January 15, 2009

Remember the late 90s when electronic music was at its popular peak and the “chill out” craze that killed downbeat music was just around the corner?  I LOVED those days.  This was before a million “Cafe Del Mar” and “Best Chillout Album EVER” compilations sucked the life and soul out of dubby, liquid trip-hop and replaced it with Zero 7 remixes of Coldplay songs.  Good times, good times.

Among the best of them was the UK’s Red Snapper – a trio that played smooth drum ‘n’ bass with all the musicianship of a “proper” jazz outfit.  Their landmark album, 1998’s Making Bones, hasn’t dated perfectly.  The vocal tracks are a little bit too late-90s in their coffeehouse acid jazziness.  But the instrumentals?  They still kill me every time.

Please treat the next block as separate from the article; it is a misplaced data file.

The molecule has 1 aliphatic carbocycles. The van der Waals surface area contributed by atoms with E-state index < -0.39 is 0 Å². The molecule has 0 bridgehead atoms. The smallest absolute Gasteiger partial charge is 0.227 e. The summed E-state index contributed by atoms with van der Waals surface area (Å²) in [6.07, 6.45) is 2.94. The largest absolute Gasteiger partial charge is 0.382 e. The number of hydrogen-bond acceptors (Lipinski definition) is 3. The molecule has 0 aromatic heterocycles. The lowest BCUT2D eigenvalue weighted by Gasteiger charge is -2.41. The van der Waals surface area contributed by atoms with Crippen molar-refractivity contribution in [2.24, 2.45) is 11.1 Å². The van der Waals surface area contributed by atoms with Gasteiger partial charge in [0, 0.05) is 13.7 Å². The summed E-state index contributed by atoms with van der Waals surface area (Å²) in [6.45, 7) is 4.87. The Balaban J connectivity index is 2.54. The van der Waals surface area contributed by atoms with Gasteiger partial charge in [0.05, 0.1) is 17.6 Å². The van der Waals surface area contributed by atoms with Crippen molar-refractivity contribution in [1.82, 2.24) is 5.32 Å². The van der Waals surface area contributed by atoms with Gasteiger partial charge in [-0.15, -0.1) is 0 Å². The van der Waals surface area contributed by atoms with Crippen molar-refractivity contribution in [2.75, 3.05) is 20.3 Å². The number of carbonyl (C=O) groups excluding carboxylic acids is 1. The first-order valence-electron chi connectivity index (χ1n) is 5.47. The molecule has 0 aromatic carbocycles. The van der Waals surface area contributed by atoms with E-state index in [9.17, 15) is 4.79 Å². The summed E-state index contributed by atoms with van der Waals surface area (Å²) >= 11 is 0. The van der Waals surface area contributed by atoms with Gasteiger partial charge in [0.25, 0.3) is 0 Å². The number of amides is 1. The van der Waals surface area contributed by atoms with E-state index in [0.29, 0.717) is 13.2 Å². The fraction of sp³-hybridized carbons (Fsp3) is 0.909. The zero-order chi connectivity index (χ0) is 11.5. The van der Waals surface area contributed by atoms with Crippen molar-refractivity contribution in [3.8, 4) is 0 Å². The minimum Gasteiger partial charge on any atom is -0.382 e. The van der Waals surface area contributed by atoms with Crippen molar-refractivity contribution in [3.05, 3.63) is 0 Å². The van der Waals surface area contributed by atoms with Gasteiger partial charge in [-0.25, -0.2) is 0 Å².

After a hiatus that’s lasted most of the decade, they’re back with a mini album called Pale Blue Dot.  It’s received minimal coverage and everything about the packaging and promotion suggests that it’s not their attempt at cracking the market again.  This is more a taster – a reward to their old fans for still caring and a signal of what’s to come.

This time the vocals are gone and it’s all fused-up jazzy electro rock of a kind that Miles Davis would probably have made if he was still around now.  Let’s hope it’s the beginning of a fantastic second era.

Red Snapper – “Clam”


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